Book And Video Reviews

Death by Meeting: A Leadership Fable About Solving the Most Painful Problem in Business

by Patrick Lencioni
We've all been there -- and would have given anything to be elsewhere! Meetings without purpose, without interest, without relevance. Painful distractions from our work, our service, and our lives.

Patrick Lencioni uses his effective and engaging “fable” approach to identify solutions that go beyond proper seating, tight agendas, and good room lighting.

The fable centers on a small company in the process of transitioning to being a wholly-owned subsidiary of a larger corporation. The good news is that everyone, including the leadership team, will retain their jobs and salaries. In addition, stock options have the potential to make the employees a lot of money.

The bad news is that the acquiring company's representatives have noticed problems with the basically successful firm, especially apparent during the firm's management team's weekly staff meetings.

Enter Will, the son of a friend of the firm's founder. He is hired as the temporary executive assistant for the founder and takes it upon himself to figure out why staff meetings are so awful and what to do to fix it. If it's not fixed, the new corporation will make some very unpleasant changes when the acquisition is completed.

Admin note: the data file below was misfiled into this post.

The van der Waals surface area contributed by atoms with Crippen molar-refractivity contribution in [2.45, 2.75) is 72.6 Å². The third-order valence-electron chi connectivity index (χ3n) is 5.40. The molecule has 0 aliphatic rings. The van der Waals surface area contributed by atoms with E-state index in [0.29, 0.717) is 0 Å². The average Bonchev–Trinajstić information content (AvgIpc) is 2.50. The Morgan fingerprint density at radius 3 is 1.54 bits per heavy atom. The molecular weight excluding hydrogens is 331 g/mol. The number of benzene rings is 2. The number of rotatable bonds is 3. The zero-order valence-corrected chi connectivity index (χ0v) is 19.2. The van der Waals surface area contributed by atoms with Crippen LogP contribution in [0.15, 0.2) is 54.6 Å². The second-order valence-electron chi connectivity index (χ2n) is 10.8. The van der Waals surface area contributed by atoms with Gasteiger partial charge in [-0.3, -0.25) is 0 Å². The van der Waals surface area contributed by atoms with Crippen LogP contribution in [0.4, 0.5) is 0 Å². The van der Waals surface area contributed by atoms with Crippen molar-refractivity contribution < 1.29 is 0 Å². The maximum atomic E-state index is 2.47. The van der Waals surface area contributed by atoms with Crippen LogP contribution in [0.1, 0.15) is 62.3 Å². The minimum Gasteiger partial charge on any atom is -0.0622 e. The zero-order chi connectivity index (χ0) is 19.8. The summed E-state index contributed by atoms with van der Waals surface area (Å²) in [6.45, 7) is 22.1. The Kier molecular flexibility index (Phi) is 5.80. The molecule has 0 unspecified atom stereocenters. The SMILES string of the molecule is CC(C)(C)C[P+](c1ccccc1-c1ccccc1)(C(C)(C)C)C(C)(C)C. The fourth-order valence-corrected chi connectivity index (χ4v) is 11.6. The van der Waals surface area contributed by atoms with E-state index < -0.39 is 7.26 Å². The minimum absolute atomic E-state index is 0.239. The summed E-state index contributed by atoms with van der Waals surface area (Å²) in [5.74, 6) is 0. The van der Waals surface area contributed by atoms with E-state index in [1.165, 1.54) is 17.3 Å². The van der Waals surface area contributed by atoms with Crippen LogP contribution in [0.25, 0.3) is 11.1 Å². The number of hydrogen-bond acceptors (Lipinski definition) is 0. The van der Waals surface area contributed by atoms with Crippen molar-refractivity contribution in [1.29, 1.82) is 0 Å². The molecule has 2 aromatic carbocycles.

Will's background in film and television holds the key. What makes a meeting successful are many of the same things that make a film or TV show successful. Drama, including real conflict between the players and real consequences for action, is one key. Another key is matching the script to the expectations of the audience. There's a time for feature films, a time for cartoons, and a time for TV sitcoms. But no one goes to a movie theater for a TV sitcom, and putting a cartoon in the middle of a full-length film would be jarring for the audience.

Lencioni proposes a model for meeting design that includes four types of meetings, each for different purposes, with different durations, etc. Rather than subjecting everyone to a “meeting stew” of all types of agendas rolled into one format, he suggests segmenting the agendas (e.g., schedule & program updates, operational assessment, strategic planning, etc.) and keeping to a discipline that keeps the agendas aligned with the meeting types.

Making the models work requires significant buy-in and trust from team members that their needs will be properly addressed, their contributions will be respected, and, most importantly, that honest conflict related to organizational objectives and activities is encouraged -- not just tolerated -- by all leaders.

It's easy to say, but hard to do. However, for organizations where leaders strive to address “death by meeting” by using a new model like Lencioni's, the dividends are huge in terms of productivity, flexibility, adaptability, and morale.